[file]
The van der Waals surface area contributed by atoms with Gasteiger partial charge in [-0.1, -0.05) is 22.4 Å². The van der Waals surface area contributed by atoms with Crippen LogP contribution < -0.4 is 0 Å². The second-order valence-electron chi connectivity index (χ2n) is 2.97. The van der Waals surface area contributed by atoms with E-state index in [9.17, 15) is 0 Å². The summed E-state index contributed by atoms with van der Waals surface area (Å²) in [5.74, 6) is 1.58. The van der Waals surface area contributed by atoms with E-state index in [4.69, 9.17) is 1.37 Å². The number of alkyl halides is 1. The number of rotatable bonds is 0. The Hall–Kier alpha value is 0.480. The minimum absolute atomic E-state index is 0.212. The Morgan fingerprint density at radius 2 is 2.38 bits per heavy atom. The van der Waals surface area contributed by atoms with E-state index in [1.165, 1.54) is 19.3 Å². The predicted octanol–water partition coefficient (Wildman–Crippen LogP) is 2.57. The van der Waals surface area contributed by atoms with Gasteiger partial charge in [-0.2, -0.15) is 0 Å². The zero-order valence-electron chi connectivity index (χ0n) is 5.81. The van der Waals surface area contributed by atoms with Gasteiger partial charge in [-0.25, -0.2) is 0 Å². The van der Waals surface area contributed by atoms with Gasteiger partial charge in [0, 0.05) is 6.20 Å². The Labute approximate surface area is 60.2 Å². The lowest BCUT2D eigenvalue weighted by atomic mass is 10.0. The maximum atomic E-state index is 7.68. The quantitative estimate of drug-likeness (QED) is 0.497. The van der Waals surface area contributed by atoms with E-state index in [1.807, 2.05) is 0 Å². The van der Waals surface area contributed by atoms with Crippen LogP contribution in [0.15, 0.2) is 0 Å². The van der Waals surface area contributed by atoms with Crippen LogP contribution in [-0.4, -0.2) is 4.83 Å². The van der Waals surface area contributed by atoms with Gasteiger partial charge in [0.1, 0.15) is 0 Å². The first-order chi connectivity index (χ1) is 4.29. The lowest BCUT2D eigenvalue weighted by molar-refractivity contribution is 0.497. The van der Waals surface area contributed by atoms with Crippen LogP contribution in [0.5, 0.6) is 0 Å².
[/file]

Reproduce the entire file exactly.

The van der Waals surface area contributed by atoms with Gasteiger partial charge in [-0.1, -0.05) is 22.4 Å². The van der Waals surface area contributed by atoms with Crippen LogP contribution < -0.4 is 0 Å². The second-order valence-electron chi connectivity index (χ2n) is 2.97. The van der Waals surface area contributed by atoms with E-state index in [9.17, 15) is 0 Å². The summed E-state index contributed by atoms with van der Waals surface area (Å²) in [5.74, 6) is 1.58. The van der Waals surface area contributed by atoms with E-state index in [4.69, 9.17) is 1.37 Å². The number of alkyl halides is 1. The number of rotatable bonds is 0. The Hall–Kier alpha value is 0.480. The minimum absolute atomic E-state index is 0.212. The Morgan fingerprint density at radius 2 is 2.38 bits per heavy atom. The van der Waals surface area contributed by atoms with E-state index in [1.165, 1.54) is 19.3 Å². The predicted octanol–water partition coefficient (Wildman–Crippen LogP) is 2.57. The van der Waals surface area contributed by atoms with Gasteiger partial charge in [-0.2, -0.15) is 0 Å². The zero-order valence-electron chi connectivity index (χ0n) is 5.81. The van der Waals surface area contributed by atoms with Gasteiger partial charge in [-0.25, -0.2) is 0 Å². The van der Waals surface area contributed by atoms with Gasteiger partial charge in [0, 0.05) is 6.20 Å². The Labute approximate surface area is 60.2 Å². The lowest BCUT2D eigenvalue weighted by atomic mass is 10.0. The maximum atomic E-state index is 7.68. The quantitative estimate of drug-likeness (QED) is 0.497. The van der Waals surface area contributed by atoms with E-state index in [1.807, 2.05) is 0 Å². The van der Waals surface area contributed by atoms with Crippen LogP contribution in [0.15, 0.2) is 0 Å². The van der Waals surface area contributed by atoms with Crippen LogP contribution in [-0.4, -0.2) is 4.83 Å². The van der Waals surface area contributed by atoms with Gasteiger partial charge in [0.1, 0.15) is 0 Å². The first-order chi connectivity index (χ1) is 4.29. The lowest BCUT2D eigenvalue weighted by molar-refractivity contribution is 0.497. The van der Waals surface area contributed by atoms with Crippen LogP contribution in [0.5, 0.6) is 0 Å².